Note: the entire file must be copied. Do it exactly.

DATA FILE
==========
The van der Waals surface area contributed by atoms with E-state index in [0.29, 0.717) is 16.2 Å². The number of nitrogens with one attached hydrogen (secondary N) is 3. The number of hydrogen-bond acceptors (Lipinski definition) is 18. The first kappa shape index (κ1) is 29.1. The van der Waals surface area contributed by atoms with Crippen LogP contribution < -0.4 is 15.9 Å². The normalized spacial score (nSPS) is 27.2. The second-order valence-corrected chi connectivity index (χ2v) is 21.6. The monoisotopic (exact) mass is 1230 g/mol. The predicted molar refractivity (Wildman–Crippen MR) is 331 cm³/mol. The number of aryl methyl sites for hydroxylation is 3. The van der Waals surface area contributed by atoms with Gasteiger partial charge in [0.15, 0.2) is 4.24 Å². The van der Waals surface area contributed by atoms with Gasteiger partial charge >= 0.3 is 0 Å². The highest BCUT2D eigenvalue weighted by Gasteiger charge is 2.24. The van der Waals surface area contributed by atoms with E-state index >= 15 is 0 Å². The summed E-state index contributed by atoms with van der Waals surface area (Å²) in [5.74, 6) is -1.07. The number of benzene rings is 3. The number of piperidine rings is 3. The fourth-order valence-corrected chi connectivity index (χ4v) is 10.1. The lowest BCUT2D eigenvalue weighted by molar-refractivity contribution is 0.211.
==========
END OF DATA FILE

The van der Waals surface area contributed by atoms with E-state index in [0.29, 0.717) is 16.2 Å². The number of nitrogens with one attached hydrogen (secondary N) is 3. The number of hydrogen-bond acceptors (Lipinski definition) is 18. The first kappa shape index (κ1) is 29.1. The van der Waals surface area contributed by atoms with Crippen LogP contribution < -0.4 is 15.9 Å². The normalized spacial score (nSPS) is 27.2. The second-order valence-corrected chi connectivity index (χ2v) is 21.6. The monoisotopic (exact) mass is 1230 g/mol. The predicted molar refractivity (Wildman–Crippen MR) is 331 cm³/mol. The number of aryl methyl sites for hydroxylation is 3. The van der Waals surface area contributed by atoms with Gasteiger partial charge in [0.15, 0.2) is 4.24 Å². The van der Waals surface area contributed by atoms with Gasteiger partial charge >= 0.3 is 0 Å². The highest BCUT2D eigenvalue weighted by Gasteiger charge is 2.24. The van der Waals surface area contributed by atoms with E-state index >= 15 is 0 Å². The summed E-state index contributed by atoms with van der Waals surface area (Å²) in [5.74, 6) is -1.07. The number of benzene rings is 3. The number of piperidine rings is 3. The fourth-order valence-corrected chi connectivity index (χ4v) is 10.1. The lowest BCUT2D eigenvalue weighted by molar-refractivity contribution is 0.211.